Now, for “things to do”. We could have gone really cheap, and visited (like the child inside me wanted) the free-entry science museum. There’s a whole host of free museums to take advantage of, but for us the weather was too nice to stay indoors.
After coaxing me up from the grass where I was soaking up the sun, my boyfriend decided he wanted ice-cream. After reading the Londoner’s review of an interesting ice-cream parlour place in Camden Market, I knew it was the perfect place for us to visit. Chin Chin Labs offers yummy ice-cream to satisfy me, weird machines and chemicals to (hopefully) keep my wonderful nerd of a boyfriend entertained (I lie, we’re both a little bit like that…)! The decor is nice and minimalist, with fabulous chairs (I love metal ones, my fashion sense of skirts disagrees as they were a little chilly!). The menu is also minimalist – a choice of four ice-cream flavours, with about 3 sauces, and then maybe 8 toppings. As soon as I walked in, I fell in love; they GRILL white chocolate. Mind is still boggling at that! We quickly decided to go for the specials (vanilla and chocolate flavours and permanently offered, with two specials per week) – I had “Strawberry and Hay” and chose a topping of the aforementioned grilled white chocolate, and W (the boy) went for “Griddled Peach” topped with a pistachio and cardamon crumb. The peach is dairy free, which was amazing as upon tasting it was so creamy, so I’m planning to take my dairy-free mum to London just to introduce her at some point. I couldn’t decide which I liked loved more. The staff pour the right amount of mixture for one serving into a KitchenAid mixer (my boy was already excited – I think it’s a lifetime ambition for us to own one in our future house, though we currently argue over what colour) and whilst it is mixing add liquid nitrogen. There is a lot of gas which is released at this point – not to worry as you don’t consume any. Or if you do then its a negligible amount. But its worth it for the ice-cream! Its then scooped into a bowl, and the topping of your choice added. At £3.95 for each, its not cheap. But this seemed to hit my pocket less hard than the £3.50 ice cream cost in the theatre the night before. It was definitely worth it, for the portion size, the smoothness of the ice-cream (the nitrogen isn’t just a gimmick, it prevents ice-crystals forming and makes the smoothest mixture imaginable), and the unique flavours. Whoever discovered the strawberry and hay combination needs a pat on the back, for it was simply gorgeous, and I hope I will get to try it again! The grilled white chocolate was a complete revelation, and my only regret is that I didn’t have enough cash (they don’t take card payments) to purchase a bag of it. Or a truckload. So good, and I will be back!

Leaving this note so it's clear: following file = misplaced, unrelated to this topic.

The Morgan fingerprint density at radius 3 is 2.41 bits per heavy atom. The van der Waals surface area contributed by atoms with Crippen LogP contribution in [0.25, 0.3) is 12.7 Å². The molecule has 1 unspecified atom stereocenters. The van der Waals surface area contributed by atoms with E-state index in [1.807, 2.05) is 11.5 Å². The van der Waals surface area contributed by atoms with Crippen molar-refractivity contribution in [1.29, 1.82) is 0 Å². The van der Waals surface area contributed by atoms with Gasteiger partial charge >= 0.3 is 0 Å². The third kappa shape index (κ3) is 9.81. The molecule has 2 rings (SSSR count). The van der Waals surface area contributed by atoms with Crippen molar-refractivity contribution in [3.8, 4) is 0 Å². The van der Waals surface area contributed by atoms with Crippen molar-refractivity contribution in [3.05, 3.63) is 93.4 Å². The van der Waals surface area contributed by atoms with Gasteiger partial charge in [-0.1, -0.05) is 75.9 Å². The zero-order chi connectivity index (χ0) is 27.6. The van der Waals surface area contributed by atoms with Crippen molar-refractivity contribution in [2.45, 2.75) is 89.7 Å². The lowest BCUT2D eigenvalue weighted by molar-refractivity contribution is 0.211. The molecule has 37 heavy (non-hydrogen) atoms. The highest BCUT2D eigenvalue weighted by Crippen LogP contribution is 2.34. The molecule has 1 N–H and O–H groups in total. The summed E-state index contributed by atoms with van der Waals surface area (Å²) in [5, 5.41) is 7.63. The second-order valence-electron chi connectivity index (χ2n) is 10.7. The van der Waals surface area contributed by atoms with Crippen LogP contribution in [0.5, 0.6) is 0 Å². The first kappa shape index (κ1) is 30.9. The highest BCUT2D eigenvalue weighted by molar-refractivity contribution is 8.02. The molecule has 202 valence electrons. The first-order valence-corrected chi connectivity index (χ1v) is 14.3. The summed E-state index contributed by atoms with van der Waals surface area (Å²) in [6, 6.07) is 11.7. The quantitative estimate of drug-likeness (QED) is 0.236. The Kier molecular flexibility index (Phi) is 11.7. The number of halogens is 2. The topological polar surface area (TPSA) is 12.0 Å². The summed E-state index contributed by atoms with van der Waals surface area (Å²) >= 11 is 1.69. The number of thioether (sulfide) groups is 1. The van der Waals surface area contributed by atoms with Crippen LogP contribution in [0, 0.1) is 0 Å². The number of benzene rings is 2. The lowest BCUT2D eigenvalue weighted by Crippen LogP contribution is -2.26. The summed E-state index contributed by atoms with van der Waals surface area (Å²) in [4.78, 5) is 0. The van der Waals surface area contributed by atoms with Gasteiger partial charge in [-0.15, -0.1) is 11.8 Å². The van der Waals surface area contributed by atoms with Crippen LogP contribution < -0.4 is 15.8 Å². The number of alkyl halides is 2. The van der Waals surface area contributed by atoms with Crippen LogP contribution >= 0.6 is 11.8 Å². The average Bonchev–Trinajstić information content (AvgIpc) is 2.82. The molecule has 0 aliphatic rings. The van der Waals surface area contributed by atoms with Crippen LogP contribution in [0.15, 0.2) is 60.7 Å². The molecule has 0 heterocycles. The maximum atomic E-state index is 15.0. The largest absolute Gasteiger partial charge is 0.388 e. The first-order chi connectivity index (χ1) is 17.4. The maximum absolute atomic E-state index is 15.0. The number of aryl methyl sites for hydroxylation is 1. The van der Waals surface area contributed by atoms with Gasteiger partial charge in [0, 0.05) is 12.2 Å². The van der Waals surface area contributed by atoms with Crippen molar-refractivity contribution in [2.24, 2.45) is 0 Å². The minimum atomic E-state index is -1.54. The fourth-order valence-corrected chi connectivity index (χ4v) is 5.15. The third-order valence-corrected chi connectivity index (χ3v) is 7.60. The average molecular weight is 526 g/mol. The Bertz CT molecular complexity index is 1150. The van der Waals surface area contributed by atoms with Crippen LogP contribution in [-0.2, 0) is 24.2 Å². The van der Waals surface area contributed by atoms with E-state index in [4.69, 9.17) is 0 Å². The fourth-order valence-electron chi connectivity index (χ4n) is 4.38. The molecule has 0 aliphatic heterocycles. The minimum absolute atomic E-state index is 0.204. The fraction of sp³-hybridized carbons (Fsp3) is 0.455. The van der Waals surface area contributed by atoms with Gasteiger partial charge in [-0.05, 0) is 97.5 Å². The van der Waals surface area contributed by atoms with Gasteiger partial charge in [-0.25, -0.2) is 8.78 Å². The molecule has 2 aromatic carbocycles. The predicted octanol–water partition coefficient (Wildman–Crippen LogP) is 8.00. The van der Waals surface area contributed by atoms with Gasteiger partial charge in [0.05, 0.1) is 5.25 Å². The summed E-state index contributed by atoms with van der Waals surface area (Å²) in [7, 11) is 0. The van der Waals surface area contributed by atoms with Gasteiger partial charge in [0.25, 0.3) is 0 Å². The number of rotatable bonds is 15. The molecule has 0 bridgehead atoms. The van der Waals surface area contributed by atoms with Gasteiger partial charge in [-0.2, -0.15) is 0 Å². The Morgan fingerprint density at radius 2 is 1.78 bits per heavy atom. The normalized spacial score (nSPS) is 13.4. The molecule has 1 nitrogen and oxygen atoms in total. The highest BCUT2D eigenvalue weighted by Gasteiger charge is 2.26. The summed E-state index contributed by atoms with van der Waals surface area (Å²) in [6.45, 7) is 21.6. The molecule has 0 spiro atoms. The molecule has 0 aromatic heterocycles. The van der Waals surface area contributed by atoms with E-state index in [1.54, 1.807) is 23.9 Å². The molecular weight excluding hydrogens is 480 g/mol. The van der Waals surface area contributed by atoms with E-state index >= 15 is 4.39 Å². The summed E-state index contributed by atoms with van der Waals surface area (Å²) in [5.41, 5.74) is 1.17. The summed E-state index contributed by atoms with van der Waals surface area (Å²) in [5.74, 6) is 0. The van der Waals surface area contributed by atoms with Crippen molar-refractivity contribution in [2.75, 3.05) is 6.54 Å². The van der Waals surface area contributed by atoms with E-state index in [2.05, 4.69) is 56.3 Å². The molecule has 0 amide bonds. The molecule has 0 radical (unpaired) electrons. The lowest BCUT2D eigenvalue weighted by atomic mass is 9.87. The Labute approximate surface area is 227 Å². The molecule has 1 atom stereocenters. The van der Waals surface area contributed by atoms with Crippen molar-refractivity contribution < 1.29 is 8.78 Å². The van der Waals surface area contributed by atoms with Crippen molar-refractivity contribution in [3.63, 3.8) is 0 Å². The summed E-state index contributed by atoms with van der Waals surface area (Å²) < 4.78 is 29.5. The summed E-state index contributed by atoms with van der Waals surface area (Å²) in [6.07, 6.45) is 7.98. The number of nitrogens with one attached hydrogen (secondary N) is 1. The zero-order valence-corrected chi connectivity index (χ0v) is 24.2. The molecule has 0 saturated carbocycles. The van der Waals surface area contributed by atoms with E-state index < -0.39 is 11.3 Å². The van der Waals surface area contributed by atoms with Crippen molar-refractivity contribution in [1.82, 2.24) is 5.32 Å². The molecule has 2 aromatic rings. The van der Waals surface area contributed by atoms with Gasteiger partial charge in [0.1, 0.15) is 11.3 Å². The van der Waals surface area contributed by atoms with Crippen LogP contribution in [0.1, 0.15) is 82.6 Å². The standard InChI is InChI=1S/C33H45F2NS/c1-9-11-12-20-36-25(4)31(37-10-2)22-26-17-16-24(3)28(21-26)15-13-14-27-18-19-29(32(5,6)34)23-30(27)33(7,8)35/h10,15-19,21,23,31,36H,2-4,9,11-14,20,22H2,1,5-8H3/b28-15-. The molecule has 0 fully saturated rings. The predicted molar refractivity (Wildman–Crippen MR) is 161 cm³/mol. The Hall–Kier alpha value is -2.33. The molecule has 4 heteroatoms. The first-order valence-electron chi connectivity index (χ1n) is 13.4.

Unfortunately I didn’t get any pictures of Chin Chin Labs, although I have emailed them to ask if they can supply any, as I’d love to show you the experience a little more fully. I did however manage to get this picture:
That is clearly the face of a boy who has tried something that has change his life (I like to think he looked like that when he first met me!). As we were eating our ice-cream, in the hot sun, on freezing chairs, we noticed a board outside the neighboring shop. It was advertising Chocolate Bacon. I think if I’d have refused to go in I’d have been leaving London on my own! The shop was called Mighty Fine, and they make chocolate and fudge on-site, where you can view the production process. There was a lot of fudge to sample and chocolate to try, but we only had eyes for one thing, the chocolate bacon. At £1.50 per rasher, I’m glad it wasn’t me paying, but it was a delightful mix of salty and sweet, and worth it! Be warned, more than one rasher and you will be ill, as it is rich, but it is also delicous. We washed it down with one of their homemade ‘slush puppies’ which reminded us of our youth, but a lot better – this was a lemonade ice base, topped with a choice of either raspberry or passionfruit coulis. We went for raspberry, and it was immensely pretty (I insisted on carrying it) and very refreshing. A must on a hot day, and on a par with the rest of the drinks prices in Camden Market.
As for completely free-activities, I so recommend walking along the Thames. I love it, especially along the Southbank. It’s fabulously touristy, without having to dodge them (as in Oxford Street), you get fabulous views of the city, discover hidden gems (there’s many nice restaurants, and they’re noticeably cheaper on the north side of the river), and on a hot day like yesterday there’s a cool breeze which was very much welcomed. There’s the street performers in Covent which are well worth watching, although the acts are getting old (the same man has repeated the same performance over the entire length of mine and the boy’s relationship), and general window shopping to do. Camden is great for a wander round, but not with a suitcase. I also aim to head over to Portobello Market for a browse, and visit Primrose Hill for the view at some point.
For the more extravagant, you may want to see a show or musical. I highly recommend Charlie & The Chocolate Factory, but it obviously depends on taste – we’re a couple that are just two kids at heart, and we loved it. The scenes and props were utterly magical, the acting and singing superb. Another excellent product is War Horse, we have seen it twice (it really is that good) and I would also recommend the Bodyguard. A word of warning, don’t take a tall boyfriend into the balcony unless you have booked aisle seats. He will have to sit squished and folded up for several hours. One advantage of having short legs I guess!
So that’s it, my guide to doing London a little more cheaply. If anyone has any other suggestions, I’d happy hear them – I’m always open to new cheap ideas for days/nights out! For now I’ll leave you with one of the views across the Thames (taken a few months ago, hence the winter coat modelled by the photo-bomber…)